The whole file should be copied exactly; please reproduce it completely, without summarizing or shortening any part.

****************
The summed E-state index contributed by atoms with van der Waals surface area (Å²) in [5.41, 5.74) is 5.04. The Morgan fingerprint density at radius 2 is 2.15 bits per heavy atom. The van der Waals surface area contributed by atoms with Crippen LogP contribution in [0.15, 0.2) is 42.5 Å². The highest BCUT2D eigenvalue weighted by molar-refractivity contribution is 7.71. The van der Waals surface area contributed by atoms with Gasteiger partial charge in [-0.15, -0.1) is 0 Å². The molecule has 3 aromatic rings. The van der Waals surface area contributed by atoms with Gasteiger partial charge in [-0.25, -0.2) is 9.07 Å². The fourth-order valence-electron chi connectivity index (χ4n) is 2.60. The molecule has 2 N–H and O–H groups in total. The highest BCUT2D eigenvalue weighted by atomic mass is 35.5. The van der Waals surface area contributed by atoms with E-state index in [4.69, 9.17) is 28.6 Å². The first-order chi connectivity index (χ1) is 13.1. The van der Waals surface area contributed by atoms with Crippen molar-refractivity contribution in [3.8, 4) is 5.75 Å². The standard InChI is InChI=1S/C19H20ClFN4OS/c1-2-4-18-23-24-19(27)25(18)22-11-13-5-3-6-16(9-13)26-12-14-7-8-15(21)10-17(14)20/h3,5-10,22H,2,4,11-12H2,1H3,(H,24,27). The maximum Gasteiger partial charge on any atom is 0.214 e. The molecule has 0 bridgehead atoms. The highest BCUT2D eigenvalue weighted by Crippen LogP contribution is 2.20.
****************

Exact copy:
The summed E-state index contributed by atoms with van der Waals surface area (Å²) in [5.41, 5.74) is 5.04. The Morgan fingerprint density at radius 2 is 2.15 bits per heavy atom. The van der Waals surface area contributed by atoms with Crippen LogP contribution in [0.15, 0.2) is 42.5 Å². The highest BCUT2D eigenvalue weighted by molar-refractivity contribution is 7.71. The van der Waals surface area contributed by atoms with Gasteiger partial charge in [-0.15, -0.1) is 0 Å². The molecule has 3 aromatic rings. The van der Waals surface area contributed by atoms with Gasteiger partial charge in [-0.25, -0.2) is 9.07 Å². The fourth-order valence-electron chi connectivity index (χ4n) is 2.60. The molecule has 2 N–H and O–H groups in total. The highest BCUT2D eigenvalue weighted by atomic mass is 35.5. The van der Waals surface area contributed by atoms with E-state index in [4.69, 9.17) is 28.6 Å². The first-order chi connectivity index (χ1) is 13.1. The van der Waals surface area contributed by atoms with Crippen molar-refractivity contribution in [3.8, 4) is 5.75 Å². The standard InChI is InChI=1S/C19H20ClFN4OS/c1-2-4-18-23-24-19(27)25(18)22-11-13-5-3-6-16(9-13)26-12-14-7-8-15(21)10-17(14)20/h3,5-10,22H,2,4,11-12H2,1H3,(H,24,27). The maximum Gasteiger partial charge on any atom is 0.214 e. The molecule has 0 bridgehead atoms. The highest BCUT2D eigenvalue weighted by Crippen LogP contribution is 2.20.